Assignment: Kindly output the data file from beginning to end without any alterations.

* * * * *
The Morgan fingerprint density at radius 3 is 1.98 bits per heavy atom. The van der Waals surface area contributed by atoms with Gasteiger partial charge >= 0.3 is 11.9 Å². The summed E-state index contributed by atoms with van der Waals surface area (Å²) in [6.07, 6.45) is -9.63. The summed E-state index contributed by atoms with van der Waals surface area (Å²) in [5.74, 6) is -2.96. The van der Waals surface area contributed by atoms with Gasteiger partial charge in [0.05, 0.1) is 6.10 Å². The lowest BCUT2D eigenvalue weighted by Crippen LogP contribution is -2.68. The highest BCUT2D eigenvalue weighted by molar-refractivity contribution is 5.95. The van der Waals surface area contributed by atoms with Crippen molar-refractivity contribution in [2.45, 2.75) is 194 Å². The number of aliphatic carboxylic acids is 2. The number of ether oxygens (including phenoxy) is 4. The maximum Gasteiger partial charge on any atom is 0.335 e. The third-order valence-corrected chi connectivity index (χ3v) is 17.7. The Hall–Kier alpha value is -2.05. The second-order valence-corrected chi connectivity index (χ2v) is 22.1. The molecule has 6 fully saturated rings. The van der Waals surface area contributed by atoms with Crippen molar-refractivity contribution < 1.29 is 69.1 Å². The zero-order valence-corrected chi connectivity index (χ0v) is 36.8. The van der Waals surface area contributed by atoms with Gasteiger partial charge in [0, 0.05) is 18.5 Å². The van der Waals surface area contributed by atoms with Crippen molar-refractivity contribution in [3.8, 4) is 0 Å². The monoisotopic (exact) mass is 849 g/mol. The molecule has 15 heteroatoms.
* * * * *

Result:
The Morgan fingerprint density at radius 3 is 1.98 bits per heavy atom. The van der Waals surface area contributed by atoms with Gasteiger partial charge >= 0.3 is 11.9 Å². The summed E-state index contributed by atoms with van der Waals surface area (Å²) in [6.07, 6.45) is -9.63. The summed E-state index contributed by atoms with van der Waals surface area (Å²) in [5.74, 6) is -2.96. The van der Waals surface area contributed by atoms with Gasteiger partial charge in [0.05, 0.1) is 6.10 Å². The lowest BCUT2D eigenvalue weighted by Crippen LogP contribution is -2.68. The highest BCUT2D eigenvalue weighted by molar-refractivity contribution is 5.95. The van der Waals surface area contributed by atoms with Crippen molar-refractivity contribution in [2.45, 2.75) is 194 Å². The number of aliphatic carboxylic acids is 2. The number of ether oxygens (including phenoxy) is 4. The maximum Gasteiger partial charge on any atom is 0.335 e. The third-order valence-corrected chi connectivity index (χ3v) is 17.7. The Hall–Kier alpha value is -2.05. The second-order valence-corrected chi connectivity index (χ2v) is 22.1. The molecule has 6 fully saturated rings. The van der Waals surface area contributed by atoms with Crippen molar-refractivity contribution < 1.29 is 69.1 Å². The zero-order valence-corrected chi connectivity index (χ0v) is 36.8. The van der Waals surface area contributed by atoms with Gasteiger partial charge in [0, 0.05) is 18.5 Å². The van der Waals surface area contributed by atoms with Crippen molar-refractivity contribution in [3.8, 4) is 0 Å². The monoisotopic (exact) mass is 849 g/mol. The molecule has 15 heteroatoms.